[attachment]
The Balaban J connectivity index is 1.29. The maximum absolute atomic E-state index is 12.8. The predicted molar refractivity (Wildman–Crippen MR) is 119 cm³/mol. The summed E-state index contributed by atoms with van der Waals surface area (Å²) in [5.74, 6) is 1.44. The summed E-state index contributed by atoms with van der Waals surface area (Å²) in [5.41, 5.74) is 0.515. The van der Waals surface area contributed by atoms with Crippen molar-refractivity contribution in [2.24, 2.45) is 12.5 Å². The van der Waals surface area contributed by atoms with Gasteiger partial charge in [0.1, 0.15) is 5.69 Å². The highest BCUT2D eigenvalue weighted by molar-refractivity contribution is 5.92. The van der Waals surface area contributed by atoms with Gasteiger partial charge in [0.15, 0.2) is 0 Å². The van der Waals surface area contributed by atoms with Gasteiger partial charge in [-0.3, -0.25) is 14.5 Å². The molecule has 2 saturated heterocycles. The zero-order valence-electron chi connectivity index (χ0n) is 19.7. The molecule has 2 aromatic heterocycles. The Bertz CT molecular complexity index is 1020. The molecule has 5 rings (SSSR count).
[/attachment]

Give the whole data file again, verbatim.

The Balaban J connectivity index is 1.29. The maximum absolute atomic E-state index is 12.8. The predicted molar refractivity (Wildman–Crippen MR) is 119 cm³/mol. The summed E-state index contributed by atoms with van der Waals surface area (Å²) in [5.74, 6) is 1.44. The summed E-state index contributed by atoms with van der Waals surface area (Å²) in [5.41, 5.74) is 0.515. The van der Waals surface area contributed by atoms with Crippen molar-refractivity contribution in [2.24, 2.45) is 12.5 Å². The van der Waals surface area contributed by atoms with Gasteiger partial charge in [0.1, 0.15) is 5.69 Å². The highest BCUT2D eigenvalue weighted by molar-refractivity contribution is 5.92. The van der Waals surface area contributed by atoms with Gasteiger partial charge in [0.15, 0.2) is 0 Å². The van der Waals surface area contributed by atoms with Gasteiger partial charge in [-0.3, -0.25) is 14.5 Å². The molecule has 2 saturated heterocycles. The zero-order valence-electron chi connectivity index (χ0n) is 19.7. The molecule has 2 aromatic heterocycles. The Bertz CT molecular complexity index is 1020. The molecule has 5 rings (SSSR count).